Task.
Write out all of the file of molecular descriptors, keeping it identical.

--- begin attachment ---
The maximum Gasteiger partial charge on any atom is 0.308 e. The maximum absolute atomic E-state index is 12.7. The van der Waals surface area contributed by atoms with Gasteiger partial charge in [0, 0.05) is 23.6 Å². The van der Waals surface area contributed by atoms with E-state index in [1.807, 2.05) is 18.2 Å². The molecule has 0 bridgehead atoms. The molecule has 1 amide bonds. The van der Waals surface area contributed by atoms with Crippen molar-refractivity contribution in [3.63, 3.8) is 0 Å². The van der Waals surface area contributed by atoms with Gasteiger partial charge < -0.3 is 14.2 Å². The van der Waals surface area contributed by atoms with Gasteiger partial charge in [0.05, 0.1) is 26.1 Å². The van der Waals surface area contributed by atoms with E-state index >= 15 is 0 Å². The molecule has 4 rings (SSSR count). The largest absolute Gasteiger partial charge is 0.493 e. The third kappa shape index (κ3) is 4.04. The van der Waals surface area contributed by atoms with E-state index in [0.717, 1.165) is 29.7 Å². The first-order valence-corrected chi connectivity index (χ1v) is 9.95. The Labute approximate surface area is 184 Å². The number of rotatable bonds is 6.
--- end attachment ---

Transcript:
The maximum Gasteiger partial charge on any atom is 0.308 e. The maximum absolute atomic E-state index is 12.7. The van der Waals surface area contributed by atoms with Gasteiger partial charge in [0, 0.05) is 23.6 Å². The van der Waals surface area contributed by atoms with E-state index in [1.807, 2.05) is 18.2 Å². The molecule has 0 bridgehead atoms. The molecule has 1 amide bonds. The van der Waals surface area contributed by atoms with Crippen molar-refractivity contribution in [3.63, 3.8) is 0 Å². The van der Waals surface area contributed by atoms with Gasteiger partial charge < -0.3 is 14.2 Å². The van der Waals surface area contributed by atoms with Gasteiger partial charge in [0.05, 0.1) is 26.1 Å². The van der Waals surface area contributed by atoms with E-state index >= 15 is 0 Å². The molecule has 4 rings (SSSR count). The largest absolute Gasteiger partial charge is 0.493 e. The third kappa shape index (κ3) is 4.04. The van der Waals surface area contributed by atoms with E-state index in [0.717, 1.165) is 29.7 Å². The first-order valence-corrected chi connectivity index (χ1v) is 9.95. The Labute approximate surface area is 184 Å². The number of rotatable bonds is 6.